, Newburyport, MA


February 27, 2013

What has happened to caring?

This article started out with a plan to write about health care but is now extended to include the tendency of many people today not wanting to care about anything but their own interests and practice the easiest way to get out of work.

We, as Americans, have always had the reputation of being sensitive to helping others, to being generous in charitable donations and to being positive in our outlook. Since the late ‘90s service and health care had been extremely important to all of us.

In the past year, particularly, I see changes in those taking care of the ill and it saddens me to see the changes interfere with the patient’s care, not only in hospitals and rehab, but also with retail stores and service people and their customer satisfaction.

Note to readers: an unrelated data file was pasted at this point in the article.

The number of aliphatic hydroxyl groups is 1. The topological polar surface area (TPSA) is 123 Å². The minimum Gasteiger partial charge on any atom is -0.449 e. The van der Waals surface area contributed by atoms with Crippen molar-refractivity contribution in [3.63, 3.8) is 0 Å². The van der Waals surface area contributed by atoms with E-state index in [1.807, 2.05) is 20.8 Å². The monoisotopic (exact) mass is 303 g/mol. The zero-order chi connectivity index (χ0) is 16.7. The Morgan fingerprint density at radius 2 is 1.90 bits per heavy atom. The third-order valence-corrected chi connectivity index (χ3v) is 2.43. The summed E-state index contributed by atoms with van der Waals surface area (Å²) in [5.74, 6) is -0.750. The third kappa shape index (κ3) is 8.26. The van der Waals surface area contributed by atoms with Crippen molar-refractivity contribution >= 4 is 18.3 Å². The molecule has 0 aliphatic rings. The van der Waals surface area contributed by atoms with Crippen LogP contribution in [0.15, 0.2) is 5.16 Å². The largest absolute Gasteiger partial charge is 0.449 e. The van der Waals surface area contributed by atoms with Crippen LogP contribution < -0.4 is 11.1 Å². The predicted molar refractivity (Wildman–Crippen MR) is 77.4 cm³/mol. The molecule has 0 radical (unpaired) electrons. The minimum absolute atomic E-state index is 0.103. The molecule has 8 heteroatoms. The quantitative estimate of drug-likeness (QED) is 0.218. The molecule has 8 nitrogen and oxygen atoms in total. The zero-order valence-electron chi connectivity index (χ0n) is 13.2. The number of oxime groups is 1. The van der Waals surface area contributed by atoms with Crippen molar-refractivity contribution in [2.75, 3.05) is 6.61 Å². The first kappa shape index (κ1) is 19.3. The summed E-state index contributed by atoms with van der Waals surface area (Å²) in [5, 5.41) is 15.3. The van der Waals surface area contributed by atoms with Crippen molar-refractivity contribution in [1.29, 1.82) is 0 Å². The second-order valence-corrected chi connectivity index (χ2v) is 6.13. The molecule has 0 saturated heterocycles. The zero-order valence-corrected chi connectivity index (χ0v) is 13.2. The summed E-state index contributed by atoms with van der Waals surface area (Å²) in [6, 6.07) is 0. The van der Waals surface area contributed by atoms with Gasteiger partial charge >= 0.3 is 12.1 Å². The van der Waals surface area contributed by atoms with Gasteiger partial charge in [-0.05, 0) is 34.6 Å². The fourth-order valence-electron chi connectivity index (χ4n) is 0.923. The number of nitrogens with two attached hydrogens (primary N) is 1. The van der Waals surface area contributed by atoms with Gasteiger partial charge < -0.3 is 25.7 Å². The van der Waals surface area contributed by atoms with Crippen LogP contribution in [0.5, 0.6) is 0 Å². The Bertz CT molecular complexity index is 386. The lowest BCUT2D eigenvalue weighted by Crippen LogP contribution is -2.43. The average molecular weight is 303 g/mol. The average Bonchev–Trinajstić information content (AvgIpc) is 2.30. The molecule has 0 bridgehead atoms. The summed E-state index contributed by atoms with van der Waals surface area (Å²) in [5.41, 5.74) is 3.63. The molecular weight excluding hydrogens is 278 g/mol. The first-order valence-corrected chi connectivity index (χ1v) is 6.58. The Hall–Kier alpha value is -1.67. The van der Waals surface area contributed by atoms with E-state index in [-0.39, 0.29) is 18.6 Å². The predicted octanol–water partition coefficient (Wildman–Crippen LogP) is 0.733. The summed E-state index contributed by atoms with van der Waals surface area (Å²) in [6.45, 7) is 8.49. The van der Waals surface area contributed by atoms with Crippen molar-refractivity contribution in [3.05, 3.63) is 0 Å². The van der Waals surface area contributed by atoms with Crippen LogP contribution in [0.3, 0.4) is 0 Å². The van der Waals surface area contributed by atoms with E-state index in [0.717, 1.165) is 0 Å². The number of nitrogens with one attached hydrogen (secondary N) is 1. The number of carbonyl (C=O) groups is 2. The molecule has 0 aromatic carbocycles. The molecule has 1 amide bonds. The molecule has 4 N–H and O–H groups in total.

Someone recently told me that after having a loved one confined to a rehab for quite a lengthy stay, she received such negative attitude and obvious mannerisms from various nurses and personnel. She felt that she had to be an advocate for the patient because they didn’t reach out to her relation. Every time she tried to converse with the staff, there was minimal eye contact and great hesitancy in responding. One nurse asserted her authority and stated haughtily that she was in charge of this particular area.

I myself had run into this problem with a rehab nurse. Her feeling of self-importance was very evident. More than once I saw her eating at her desk, putting makeup on and answering sharply when she was asked questions. Some employees have a job to do and will not go beyond; she was one of them.

Fortunately, there are some wonderful nurses who are old school and their rapport with patients in the hospital/rehab is a pleasure to see. It’s like one extreme to the other.

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